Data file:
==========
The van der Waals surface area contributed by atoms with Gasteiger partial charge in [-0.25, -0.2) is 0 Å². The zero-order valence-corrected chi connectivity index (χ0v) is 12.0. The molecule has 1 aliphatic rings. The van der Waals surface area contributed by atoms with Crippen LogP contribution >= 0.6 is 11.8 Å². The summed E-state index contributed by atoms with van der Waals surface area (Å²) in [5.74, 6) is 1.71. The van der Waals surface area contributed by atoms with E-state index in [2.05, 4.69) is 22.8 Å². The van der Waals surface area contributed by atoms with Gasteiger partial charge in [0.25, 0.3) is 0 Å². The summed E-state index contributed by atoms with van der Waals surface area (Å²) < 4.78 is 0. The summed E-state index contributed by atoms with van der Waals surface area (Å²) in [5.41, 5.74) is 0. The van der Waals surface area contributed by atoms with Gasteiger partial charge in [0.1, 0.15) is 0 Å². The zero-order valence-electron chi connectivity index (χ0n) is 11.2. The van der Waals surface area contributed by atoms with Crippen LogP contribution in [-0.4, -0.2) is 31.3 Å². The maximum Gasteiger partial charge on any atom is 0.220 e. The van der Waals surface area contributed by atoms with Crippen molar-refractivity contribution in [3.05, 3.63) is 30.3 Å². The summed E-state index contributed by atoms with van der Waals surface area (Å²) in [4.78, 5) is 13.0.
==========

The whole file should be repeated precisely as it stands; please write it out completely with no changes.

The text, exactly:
The van der Waals surface area contributed by atoms with Gasteiger partial charge in [-0.25, -0.2) is 0 Å². The zero-order valence-corrected chi connectivity index (χ0v) is 12.0. The molecule has 1 aliphatic rings. The van der Waals surface area contributed by atoms with Crippen LogP contribution >= 0.6 is 11.8 Å². The summed E-state index contributed by atoms with van der Waals surface area (Å²) in [5.74, 6) is 1.71. The van der Waals surface area contributed by atoms with E-state index in [2.05, 4.69) is 22.8 Å². The van der Waals surface area contributed by atoms with Gasteiger partial charge in [0.25, 0.3) is 0 Å². The summed E-state index contributed by atoms with van der Waals surface area (Å²) < 4.78 is 0. The summed E-state index contributed by atoms with van der Waals surface area (Å²) in [5.41, 5.74) is 0. The van der Waals surface area contributed by atoms with Gasteiger partial charge in [0.1, 0.15) is 0 Å². The zero-order valence-electron chi connectivity index (χ0n) is 11.2. The van der Waals surface area contributed by atoms with Crippen LogP contribution in [-0.4, -0.2) is 31.3 Å². The maximum Gasteiger partial charge on any atom is 0.220 e. The van der Waals surface area contributed by atoms with Crippen molar-refractivity contribution in [3.05, 3.63) is 30.3 Å². The summed E-state index contributed by atoms with van der Waals surface area (Å²) in [4.78, 5) is 13.0.